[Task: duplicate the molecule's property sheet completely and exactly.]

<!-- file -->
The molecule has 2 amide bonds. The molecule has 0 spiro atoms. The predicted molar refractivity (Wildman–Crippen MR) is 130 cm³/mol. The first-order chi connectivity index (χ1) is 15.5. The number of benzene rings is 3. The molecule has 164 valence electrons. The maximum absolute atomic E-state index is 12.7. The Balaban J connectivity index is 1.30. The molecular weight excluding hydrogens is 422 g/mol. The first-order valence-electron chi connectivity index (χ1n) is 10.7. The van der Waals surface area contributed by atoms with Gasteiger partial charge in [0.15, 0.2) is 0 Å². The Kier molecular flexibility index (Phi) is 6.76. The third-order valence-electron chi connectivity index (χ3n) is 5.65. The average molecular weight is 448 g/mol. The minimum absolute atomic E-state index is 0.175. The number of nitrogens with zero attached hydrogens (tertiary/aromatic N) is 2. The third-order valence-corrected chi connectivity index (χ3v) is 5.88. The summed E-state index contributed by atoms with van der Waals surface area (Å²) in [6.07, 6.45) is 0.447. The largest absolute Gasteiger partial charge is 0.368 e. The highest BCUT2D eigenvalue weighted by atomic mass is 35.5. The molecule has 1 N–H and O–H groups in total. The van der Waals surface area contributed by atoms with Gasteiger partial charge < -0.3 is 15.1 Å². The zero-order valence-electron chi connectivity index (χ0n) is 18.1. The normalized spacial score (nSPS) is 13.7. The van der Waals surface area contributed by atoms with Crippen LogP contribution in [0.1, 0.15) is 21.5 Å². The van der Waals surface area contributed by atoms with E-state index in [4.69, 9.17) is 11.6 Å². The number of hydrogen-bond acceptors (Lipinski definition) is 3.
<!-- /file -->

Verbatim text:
The molecule has 2 amide bonds. The molecule has 0 spiro atoms. The predicted molar refractivity (Wildman–Crippen MR) is 130 cm³/mol. The first-order chi connectivity index (χ1) is 15.5. The number of benzene rings is 3. The molecule has 164 valence electrons. The maximum absolute atomic E-state index is 12.7. The Balaban J connectivity index is 1.30. The molecular weight excluding hydrogens is 422 g/mol. The first-order valence-electron chi connectivity index (χ1n) is 10.7. The van der Waals surface area contributed by atoms with Gasteiger partial charge in [0.15, 0.2) is 0 Å². The Kier molecular flexibility index (Phi) is 6.76. The third-order valence-electron chi connectivity index (χ3n) is 5.65. The average molecular weight is 448 g/mol. The minimum absolute atomic E-state index is 0.175. The number of nitrogens with zero attached hydrogens (tertiary/aromatic N) is 2. The third-order valence-corrected chi connectivity index (χ3v) is 5.88. The summed E-state index contributed by atoms with van der Waals surface area (Å²) in [6.07, 6.45) is 0.447. The largest absolute Gasteiger partial charge is 0.368 e. The highest BCUT2D eigenvalue weighted by atomic mass is 35.5. The molecule has 1 N–H and O–H groups in total. The van der Waals surface area contributed by atoms with Gasteiger partial charge < -0.3 is 15.1 Å². The zero-order valence-electron chi connectivity index (χ0n) is 18.1. The normalized spacial score (nSPS) is 13.7. The van der Waals surface area contributed by atoms with Crippen LogP contribution in [0.1, 0.15) is 21.5 Å². The van der Waals surface area contributed by atoms with E-state index in [4.69, 9.17) is 11.6 Å². The number of hydrogen-bond acceptors (Lipinski definition) is 3.